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  • Agent Sonya

  • Moscow's Most Daring Wartime Spy
  • Written by: Ben Macintyre
  • Narrated by: Ben Macintyre
  • Length: 14 hrs and 14 mins
  • 4.8 out of 5 stars (109 ratings)

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Agent Sonya

Written by: Ben Macintyre
Narrated by: Ben Macintyre
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Publisher's Summary

New York Times Best Seller

The “master storyteller” (San Francisco Chronicle) behind the New York Times best seller The Spy and the Traitor uncovers the true story behind one of the Cold War’s most intrepid spies.

“[An] immensely exciting, fast-moving account.” (The Washington Post)

Named One of the Best Books of the Year by Foreign Affairs • Kirkus Reviews Library Journal

In 1942, in a quiet village in the leafy English Cotswolds, a thin, elegant woman lived in a small cottage with her three children and her husband, who worked as a machinist nearby. Ursula Burton was friendly but reserved, and spoke English with a slight foreign accent. By all accounts, she seemed to be living a simple, unassuming life. Her neighbors in the village knew little about her.

They didn’t know that she was a high-ranking Soviet intelligence officer. They didn’t know that her husband was also a spy, or that she was running powerful agents across Europe. Behind the façade of her picturesque life, Burton was a dedicated Communist, a Soviet colonel, and a veteran agent, gathering the scientific secrets that would enable the Soviet Union to build the bomb.

This true-life spy story is a masterpiece about the woman code-named “Sonya”. Over the course of her career, she was hunted by the Chinese, the Japanese, the Nazis, MI5, MI6, and the FBI - and she evaded them all. Her story reflects the great ideological clash of the 20th century - between Communism, Fascism, and Western democracy - and casts new light on the spy battles and shifting allegiances of our own times.

With unparalleled access to Sonya’s diaries and correspondence and never-before-seen information on her clandestine activities, Ben Macintyre has conjured a pause-resisting history of a legendary secret agent, a woman who influenced the course of the Cold War and helped plunge the world into a decades-long standoff between nuclear superpowers.

©2020 Ben Macintyre (P)2020 Random House Audio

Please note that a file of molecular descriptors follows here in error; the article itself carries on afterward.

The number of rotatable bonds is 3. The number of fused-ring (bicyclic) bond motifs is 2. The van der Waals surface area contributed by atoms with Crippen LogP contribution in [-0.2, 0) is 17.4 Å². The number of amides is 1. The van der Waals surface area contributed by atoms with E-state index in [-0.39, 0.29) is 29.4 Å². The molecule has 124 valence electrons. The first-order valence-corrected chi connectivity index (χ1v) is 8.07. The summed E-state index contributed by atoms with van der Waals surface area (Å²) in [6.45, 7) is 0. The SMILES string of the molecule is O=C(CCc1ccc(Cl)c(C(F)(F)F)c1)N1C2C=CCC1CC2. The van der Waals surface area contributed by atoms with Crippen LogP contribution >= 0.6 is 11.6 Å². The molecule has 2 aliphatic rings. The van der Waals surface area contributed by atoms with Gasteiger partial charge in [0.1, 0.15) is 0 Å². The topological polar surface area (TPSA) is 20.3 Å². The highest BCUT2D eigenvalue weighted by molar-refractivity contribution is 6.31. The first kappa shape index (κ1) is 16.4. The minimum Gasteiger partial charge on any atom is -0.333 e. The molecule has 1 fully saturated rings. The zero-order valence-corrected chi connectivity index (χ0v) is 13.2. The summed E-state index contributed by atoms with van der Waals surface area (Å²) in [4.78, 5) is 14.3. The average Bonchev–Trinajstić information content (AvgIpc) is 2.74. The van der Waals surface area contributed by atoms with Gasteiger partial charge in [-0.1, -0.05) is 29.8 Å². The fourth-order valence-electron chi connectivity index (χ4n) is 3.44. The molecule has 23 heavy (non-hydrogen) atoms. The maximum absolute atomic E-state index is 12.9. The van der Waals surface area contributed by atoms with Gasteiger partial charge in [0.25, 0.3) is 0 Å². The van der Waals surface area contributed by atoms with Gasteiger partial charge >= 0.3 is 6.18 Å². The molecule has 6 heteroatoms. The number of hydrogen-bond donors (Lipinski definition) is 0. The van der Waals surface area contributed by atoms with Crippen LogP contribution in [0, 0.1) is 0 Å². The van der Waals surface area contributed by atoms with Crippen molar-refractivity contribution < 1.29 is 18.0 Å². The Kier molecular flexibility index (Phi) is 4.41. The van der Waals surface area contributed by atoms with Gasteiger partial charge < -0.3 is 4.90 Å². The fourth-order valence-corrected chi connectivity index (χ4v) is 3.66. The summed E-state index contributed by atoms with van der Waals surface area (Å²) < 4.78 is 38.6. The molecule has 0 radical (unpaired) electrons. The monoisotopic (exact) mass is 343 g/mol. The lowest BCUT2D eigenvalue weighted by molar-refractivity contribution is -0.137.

What the critics say

“[Ben] Macintyre at once exalts and subverts the myths of spy craft.” (The New Yorker)

“Macintyre is fastidious about tradecraft details. ... [He] has become the preeminent popular chronicler of British intelligence history because he understands the essence of the business.” (David Ignatius, The Washington Post)

“Macintyre writes with the diligence and insight of a journalist, and the panache of a born storyteller.” (John Banville, The Guardian [UK])

What listeners say about Agent Sonya

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Work-life balance gone awry

Those familiar with Ben Macintyre’s previous books such as Operation Mincemeat and Agent Zigzag will find the style here very similar. The author uses an enthralling and exciting spy story about a unique individual to help describe some very important historic events of the 20th century. Agent Sonya/Ursula Kuczynski was, prior to this book, not very well known to the western side of the iron curtain. Klaus Fuchs is probably the better-known protagonist historically. She was and remains a huge hero to the Russians and their allies. Ursula’s primary motivation seems to have been a ruthless dedication to communism. She was undoubtedly very lucky but had an amazing knack of being in the right place at the right time. It is telling that her children, by three separate fathers, Misha/Michael, Nina and Peter, all had had thoughts about whether they were just cover for Ursula’s espionage career. At times she certainly used them as convenient tradecraft devices and just dumped them when necessary, for example by putting Misha in boarding school. However, there was clearly a very loving and altruistic side to her. She was very devoted to her friends, unless they were purged by Stalin, but that was her honed survival instinct coming to the fore. She retained very strong feelings for first husband Rudy and her various spy lovers and other husbands even after the initial passion had left those relationships. An incredible ability to compartmentalize the various aspects of her life was demonstrated throughout as well as unbelievable time management skills. It is an interesting thought experiment to try and imagine what kind of a person she would have been in today’s world. This is certainly up there with his other works and very well read by the author.